The Jewish Daily Forward welcomes reader comments in order to promote thoughtful discussion on issues of importance to the Jewish community. In the interest of maintaining a civil forum, The Jewish Daily Forwardrequires that all commenters be appropriately respectful toward our writers, other commenters and the subjects of the articles. Vigorous debate and reasoned critique are welcome; name-calling and personal invective are not. While we generally do not seek to edit or actively moderate comments, our spam filter prevents most links and certain key words from being posted and The Jewish Daily Forward reserves the right to remove comments for any reason.





Find us on Facebook!
  • How about a side of Hitler with your spaghetti?
  • Why "Be fruitful and multiply" isn't as simple as it seems:
  • William Schabas may be the least of Israel's problems.
  • You've heard of the #IceBucketChallenge, but Forward publisher Sam Norich has something better: a #SoupBucketChallenge (complete with matzo balls!) Jon Stewart, Sarah Silverman & David Remnick, you have 24 hours!
  • Did Hamas just take credit for kidnapping the three Israeli teens?
  • "We know what it means to be in the headlines. We know what it feels like when the world sits idly by and watches the news from the luxury of their living room couches. We know the pain of silence. We know the agony of inaction."
  • When YA romance becomes "Hasidsploitation":
  • "I am wrapping up the summer with a beach vacation with my non-Jewish in-laws. They’re good people and real leftists who try to live the values they preach. This was a quality I admired, until the latest war in Gaza. Now they are adamant that American Jews need to take more responsibility for the deaths in Gaza. They are educated people who understand the political complexity, but I don’t think they get the emotional complexity of being an American Jew who is capable of criticizing Israel but still feels a deep connection to it. How can I get this across to them?"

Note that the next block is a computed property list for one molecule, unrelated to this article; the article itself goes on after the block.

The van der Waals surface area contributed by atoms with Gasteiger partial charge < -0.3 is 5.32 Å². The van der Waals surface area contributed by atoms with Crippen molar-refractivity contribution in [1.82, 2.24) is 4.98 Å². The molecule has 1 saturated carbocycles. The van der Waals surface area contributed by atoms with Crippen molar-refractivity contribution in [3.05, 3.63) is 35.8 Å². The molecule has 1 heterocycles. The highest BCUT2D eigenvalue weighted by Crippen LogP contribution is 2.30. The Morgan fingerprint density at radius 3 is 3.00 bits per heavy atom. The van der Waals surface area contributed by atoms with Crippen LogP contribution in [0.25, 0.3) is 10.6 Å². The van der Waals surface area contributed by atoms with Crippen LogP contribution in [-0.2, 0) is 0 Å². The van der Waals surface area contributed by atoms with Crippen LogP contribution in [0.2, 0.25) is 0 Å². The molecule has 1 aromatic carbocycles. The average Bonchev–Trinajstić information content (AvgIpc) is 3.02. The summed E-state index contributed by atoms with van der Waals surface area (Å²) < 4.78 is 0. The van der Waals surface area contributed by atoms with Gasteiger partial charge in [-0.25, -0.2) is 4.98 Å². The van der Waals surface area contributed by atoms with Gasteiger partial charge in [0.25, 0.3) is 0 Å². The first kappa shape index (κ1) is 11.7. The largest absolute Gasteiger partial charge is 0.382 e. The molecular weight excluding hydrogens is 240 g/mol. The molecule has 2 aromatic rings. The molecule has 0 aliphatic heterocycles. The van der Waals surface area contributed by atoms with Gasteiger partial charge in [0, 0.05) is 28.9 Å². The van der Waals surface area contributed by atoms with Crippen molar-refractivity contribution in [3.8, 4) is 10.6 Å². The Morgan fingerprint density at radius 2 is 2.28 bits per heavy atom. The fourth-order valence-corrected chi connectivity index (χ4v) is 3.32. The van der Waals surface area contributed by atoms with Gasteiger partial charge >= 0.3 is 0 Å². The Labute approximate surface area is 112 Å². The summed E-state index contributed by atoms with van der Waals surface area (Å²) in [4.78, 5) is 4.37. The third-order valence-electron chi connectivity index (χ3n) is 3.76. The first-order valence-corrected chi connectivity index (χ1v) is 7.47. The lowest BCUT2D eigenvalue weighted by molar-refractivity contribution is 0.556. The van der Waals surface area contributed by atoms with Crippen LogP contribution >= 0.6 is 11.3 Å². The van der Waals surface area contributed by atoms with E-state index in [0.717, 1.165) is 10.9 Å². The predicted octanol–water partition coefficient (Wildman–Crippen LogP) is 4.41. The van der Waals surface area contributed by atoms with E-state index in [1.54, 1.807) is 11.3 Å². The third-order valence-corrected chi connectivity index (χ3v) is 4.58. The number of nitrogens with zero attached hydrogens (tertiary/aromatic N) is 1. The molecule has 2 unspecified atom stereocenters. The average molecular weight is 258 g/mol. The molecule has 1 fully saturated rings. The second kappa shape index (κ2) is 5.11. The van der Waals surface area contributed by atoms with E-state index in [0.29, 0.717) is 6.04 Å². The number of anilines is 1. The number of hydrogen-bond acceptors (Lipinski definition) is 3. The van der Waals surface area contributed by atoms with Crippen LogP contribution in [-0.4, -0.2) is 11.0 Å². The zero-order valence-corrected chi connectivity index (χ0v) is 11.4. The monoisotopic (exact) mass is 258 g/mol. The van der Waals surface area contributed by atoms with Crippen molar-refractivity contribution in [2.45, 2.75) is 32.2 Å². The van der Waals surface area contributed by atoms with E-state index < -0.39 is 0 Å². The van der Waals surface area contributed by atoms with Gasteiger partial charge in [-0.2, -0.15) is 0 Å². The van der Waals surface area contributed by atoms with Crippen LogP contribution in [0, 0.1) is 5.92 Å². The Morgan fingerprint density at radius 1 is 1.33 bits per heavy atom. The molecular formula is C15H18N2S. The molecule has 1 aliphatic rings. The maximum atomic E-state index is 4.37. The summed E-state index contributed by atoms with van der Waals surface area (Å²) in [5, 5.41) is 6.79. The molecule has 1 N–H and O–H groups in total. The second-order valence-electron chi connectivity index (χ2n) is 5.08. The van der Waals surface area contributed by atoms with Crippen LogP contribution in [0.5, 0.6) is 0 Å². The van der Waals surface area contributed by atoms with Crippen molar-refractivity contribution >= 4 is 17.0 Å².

• “'I made a new friend,' my son told his grandfather later that day. 'I don’t know her name, but she was very nice. We met on the bus.' Welcome to Israel."
  • A Jewish female sword swallower. It's as cool as it sounds (and looks)!
  • Why did David Menachem Gordon join the IDF? In his own words: "The Israel Defense Forces is an army that fights for her nation’s survival and the absence of its warriors equals destruction from numerous regional foes. America is not quite under the threat of total annihilation… Simply put, I felt I was needed more in Israel than in the United States."
  • Leonard Fein's most enduring legacy may be his rejection of dualism: the idea that Jews must choose between assertiveness and compassion, between tribalism and universalism. Steven M. Cohen remembers a great Jewish progressive:
  • BREAKING: Missing lone soldier David Menachem Gordon has been found dead in central Israel. The Ohio native was 21 years old.
  • “They think they can slap on an Amish hat and a long black robe, and they’ve created a Hasid." What do you think of Hollywood's portrayal of Hasidic Jews?
  • “I’ve been doing this since I was a teenager. I didn’t think I would have to do it when I was 90.” Hedy Epstein fled Nazi Germany in 1933 on a Kinderstransport.
  • from-cache

Would you like to receive updates about new stories?




















We will not share your e-mail address or other personal information.

Already subscribed? Manage your subscription.